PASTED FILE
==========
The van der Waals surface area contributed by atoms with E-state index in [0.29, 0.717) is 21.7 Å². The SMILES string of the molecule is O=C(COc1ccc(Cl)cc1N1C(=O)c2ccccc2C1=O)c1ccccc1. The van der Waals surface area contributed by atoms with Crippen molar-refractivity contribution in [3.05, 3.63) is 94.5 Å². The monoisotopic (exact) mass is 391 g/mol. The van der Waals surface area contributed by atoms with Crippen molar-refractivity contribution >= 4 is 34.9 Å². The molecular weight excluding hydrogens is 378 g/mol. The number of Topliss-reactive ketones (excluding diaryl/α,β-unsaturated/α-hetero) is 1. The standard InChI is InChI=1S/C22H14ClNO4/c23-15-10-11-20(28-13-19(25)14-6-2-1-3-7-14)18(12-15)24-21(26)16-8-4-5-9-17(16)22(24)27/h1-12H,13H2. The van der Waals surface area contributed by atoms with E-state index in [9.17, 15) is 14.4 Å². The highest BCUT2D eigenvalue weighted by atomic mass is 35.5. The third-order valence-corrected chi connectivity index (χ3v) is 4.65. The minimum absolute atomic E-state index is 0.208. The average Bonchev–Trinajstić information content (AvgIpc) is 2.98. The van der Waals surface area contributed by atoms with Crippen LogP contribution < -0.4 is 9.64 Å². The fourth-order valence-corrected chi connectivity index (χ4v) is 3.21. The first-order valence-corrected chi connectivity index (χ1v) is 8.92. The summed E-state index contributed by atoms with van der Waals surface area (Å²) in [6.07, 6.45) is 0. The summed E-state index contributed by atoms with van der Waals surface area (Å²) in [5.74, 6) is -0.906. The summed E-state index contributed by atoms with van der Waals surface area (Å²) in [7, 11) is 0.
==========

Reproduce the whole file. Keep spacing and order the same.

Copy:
The van der Waals surface area contributed by atoms with E-state index in [0.29, 0.717) is 21.7 Å². The SMILES string of the molecule is O=C(COc1ccc(Cl)cc1N1C(=O)c2ccccc2C1=O)c1ccccc1. The van der Waals surface area contributed by atoms with Crippen molar-refractivity contribution in [3.05, 3.63) is 94.5 Å². The monoisotopic (exact) mass is 391 g/mol. The van der Waals surface area contributed by atoms with Crippen molar-refractivity contribution >= 4 is 34.9 Å². The molecular weight excluding hydrogens is 378 g/mol. The number of Topliss-reactive ketones (excluding diaryl/α,β-unsaturated/α-hetero) is 1. The standard InChI is InChI=1S/C22H14ClNO4/c23-15-10-11-20(28-13-19(25)14-6-2-1-3-7-14)18(12-15)24-21(26)16-8-4-5-9-17(16)22(24)27/h1-12H,13H2. The van der Waals surface area contributed by atoms with E-state index in [9.17, 15) is 14.4 Å². The highest BCUT2D eigenvalue weighted by atomic mass is 35.5. The third-order valence-corrected chi connectivity index (χ3v) is 4.65. The minimum absolute atomic E-state index is 0.208. The average Bonchev–Trinajstić information content (AvgIpc) is 2.98. The van der Waals surface area contributed by atoms with Crippen LogP contribution < -0.4 is 9.64 Å². The fourth-order valence-corrected chi connectivity index (χ4v) is 3.21. The first-order valence-corrected chi connectivity index (χ1v) is 8.92. The summed E-state index contributed by atoms with van der Waals surface area (Å²) in [6.07, 6.45) is 0. The summed E-state index contributed by atoms with van der Waals surface area (Å²) in [5.74, 6) is -0.906. The summed E-state index contributed by atoms with van der Waals surface area (Å²) in [7, 11) is 0.